TAMPA, Fla. — It may be 2019, but a typical day in Chuck Moore’s history class takes students back to the 1970s and something called "Watergate."
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Moore's junior and senior students at Brooks Debartolo Collegiate High School studied one of the most turbulent times in US History for several weeks and have become subject matter experts- well almost.
“So does anyone remember the name of the guy who was testifying and said Nixon knew about the Watergate break in,” he asks his students.
Several hands go up in the air… almost in unison. “John Dean!”
Coming from a single parent home, Chuck says he got lots of help from his teachers. That’s one of the reasons he decided to go into teaching even though those around him thought it was a huge mistake.
“People told me- Oh you are crazy for being a teacher. You’re not going to make any money being a teacher. But I said no!” It’s not about the money—it’s about me passing it forward. A lot of people helped me along the way and now I want to help my students make it in the world.”
That’s why Chuck is so passionate about making his classes as engaging as possible. He uses computers, historical videos, text books and interaction to make the past come alive and challenging.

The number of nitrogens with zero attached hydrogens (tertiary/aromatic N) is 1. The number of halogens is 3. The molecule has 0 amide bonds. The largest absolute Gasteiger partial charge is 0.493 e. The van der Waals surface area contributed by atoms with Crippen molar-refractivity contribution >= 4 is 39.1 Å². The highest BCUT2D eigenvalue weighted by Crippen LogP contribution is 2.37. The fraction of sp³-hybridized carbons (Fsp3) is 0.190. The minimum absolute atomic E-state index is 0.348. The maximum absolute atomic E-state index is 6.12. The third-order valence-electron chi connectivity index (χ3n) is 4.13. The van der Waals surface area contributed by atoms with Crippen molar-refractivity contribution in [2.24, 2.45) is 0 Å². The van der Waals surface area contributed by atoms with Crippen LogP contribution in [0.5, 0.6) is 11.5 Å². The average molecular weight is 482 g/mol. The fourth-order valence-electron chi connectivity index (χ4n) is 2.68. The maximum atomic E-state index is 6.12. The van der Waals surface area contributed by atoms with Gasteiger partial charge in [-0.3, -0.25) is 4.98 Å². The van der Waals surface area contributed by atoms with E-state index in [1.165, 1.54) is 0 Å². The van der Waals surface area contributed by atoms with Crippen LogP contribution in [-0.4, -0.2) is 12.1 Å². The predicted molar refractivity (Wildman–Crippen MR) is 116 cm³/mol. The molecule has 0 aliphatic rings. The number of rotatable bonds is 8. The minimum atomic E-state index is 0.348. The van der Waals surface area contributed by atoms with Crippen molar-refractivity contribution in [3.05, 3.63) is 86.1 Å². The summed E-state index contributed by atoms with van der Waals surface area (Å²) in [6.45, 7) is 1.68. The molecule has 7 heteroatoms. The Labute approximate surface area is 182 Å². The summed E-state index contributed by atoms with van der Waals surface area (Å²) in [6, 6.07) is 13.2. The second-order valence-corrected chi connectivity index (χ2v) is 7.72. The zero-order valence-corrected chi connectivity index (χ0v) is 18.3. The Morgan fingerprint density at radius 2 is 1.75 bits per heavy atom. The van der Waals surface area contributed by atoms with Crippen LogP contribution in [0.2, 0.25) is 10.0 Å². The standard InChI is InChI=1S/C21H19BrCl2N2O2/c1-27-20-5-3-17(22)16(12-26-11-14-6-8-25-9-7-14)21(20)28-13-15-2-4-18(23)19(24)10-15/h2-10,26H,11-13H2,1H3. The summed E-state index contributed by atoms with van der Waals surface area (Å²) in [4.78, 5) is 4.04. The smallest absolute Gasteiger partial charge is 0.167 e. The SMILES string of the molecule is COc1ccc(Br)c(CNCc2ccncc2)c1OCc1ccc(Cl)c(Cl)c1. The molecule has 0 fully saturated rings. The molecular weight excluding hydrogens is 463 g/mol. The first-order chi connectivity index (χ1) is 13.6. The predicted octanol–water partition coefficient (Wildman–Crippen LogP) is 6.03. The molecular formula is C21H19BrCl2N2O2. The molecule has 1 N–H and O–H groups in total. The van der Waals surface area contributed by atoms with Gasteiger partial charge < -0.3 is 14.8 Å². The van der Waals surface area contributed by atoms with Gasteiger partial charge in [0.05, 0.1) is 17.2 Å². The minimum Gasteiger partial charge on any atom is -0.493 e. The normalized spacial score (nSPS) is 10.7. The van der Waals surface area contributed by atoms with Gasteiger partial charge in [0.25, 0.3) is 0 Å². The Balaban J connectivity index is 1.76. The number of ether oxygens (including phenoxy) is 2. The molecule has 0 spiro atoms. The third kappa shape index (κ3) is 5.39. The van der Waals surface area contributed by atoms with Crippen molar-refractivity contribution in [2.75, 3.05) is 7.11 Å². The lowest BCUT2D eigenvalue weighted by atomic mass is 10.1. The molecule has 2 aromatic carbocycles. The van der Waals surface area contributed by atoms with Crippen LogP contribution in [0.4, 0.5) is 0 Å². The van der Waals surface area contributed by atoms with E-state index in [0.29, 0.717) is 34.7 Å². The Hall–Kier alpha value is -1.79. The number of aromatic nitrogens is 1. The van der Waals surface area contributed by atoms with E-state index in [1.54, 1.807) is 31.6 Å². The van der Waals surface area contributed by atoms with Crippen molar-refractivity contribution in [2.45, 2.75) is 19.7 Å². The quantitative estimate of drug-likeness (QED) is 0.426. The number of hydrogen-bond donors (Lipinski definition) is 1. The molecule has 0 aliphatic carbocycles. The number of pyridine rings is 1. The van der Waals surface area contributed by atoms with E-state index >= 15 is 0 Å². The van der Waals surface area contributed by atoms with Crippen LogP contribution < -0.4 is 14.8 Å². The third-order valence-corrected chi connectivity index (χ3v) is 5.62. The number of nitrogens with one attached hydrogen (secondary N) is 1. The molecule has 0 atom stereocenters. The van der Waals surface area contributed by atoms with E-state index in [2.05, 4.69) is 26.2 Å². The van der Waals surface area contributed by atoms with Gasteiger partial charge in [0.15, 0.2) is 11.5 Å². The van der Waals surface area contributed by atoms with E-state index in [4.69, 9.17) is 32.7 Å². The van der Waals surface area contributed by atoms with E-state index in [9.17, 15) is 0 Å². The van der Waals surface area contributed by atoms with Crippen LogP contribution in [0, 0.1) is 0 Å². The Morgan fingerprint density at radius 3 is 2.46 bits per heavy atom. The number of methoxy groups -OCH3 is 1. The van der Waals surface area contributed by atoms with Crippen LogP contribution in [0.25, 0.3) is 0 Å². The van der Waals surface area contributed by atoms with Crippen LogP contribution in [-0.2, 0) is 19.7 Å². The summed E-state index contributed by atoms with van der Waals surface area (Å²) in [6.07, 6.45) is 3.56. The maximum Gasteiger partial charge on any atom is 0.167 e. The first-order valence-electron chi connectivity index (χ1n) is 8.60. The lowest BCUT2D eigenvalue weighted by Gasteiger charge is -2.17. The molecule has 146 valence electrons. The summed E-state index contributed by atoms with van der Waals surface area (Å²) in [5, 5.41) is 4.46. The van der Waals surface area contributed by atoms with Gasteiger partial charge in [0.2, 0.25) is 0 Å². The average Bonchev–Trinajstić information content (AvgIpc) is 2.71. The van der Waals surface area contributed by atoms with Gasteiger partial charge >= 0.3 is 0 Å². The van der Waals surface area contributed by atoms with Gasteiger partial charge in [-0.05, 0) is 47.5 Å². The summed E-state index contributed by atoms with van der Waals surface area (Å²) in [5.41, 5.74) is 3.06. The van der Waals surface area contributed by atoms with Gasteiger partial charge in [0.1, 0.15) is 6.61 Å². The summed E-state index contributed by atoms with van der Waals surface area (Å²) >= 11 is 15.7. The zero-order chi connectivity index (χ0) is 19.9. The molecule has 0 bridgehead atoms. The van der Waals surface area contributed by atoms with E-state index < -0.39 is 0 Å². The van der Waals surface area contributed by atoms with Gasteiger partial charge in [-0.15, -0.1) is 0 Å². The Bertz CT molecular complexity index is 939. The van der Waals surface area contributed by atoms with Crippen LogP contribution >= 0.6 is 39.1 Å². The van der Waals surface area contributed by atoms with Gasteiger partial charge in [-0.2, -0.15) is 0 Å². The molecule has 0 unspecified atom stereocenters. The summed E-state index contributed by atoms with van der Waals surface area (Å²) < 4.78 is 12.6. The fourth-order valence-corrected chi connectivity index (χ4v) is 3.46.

“When I was in high school and middle school it was so boring. I would do my work but I just wasn’t into it. These kids are so much smarter than I was so I have to make sure they are being stretched and really learn the material, not just repeat it back.”
Add to that Chuck’s great sense of humor on display every day in his classroom.
“They did a survey here last semester to see who was the funniest teacher at Brooks Debartolo and guess what? I won,” Chuck laughs as his students start clapping for him.
“ I think he is resilient, hardworking and he always puts a smile on his face no matter what the day brings. I just like that about him,” says Junior Julianne Trice.
“Even if you don't like history,” says Cory Hickman. “You can talk to him about anything and he will always be there for you.”
Chuck’s principal, Kristine Bennett, says he pours everything into his students.
“If there is a student struggling personally, emotionally, socially, he is there for them. He also helps many students with financial assistance. He does a lot out of his own pocket to help families in need. He wouldn’t have to do that but he does.”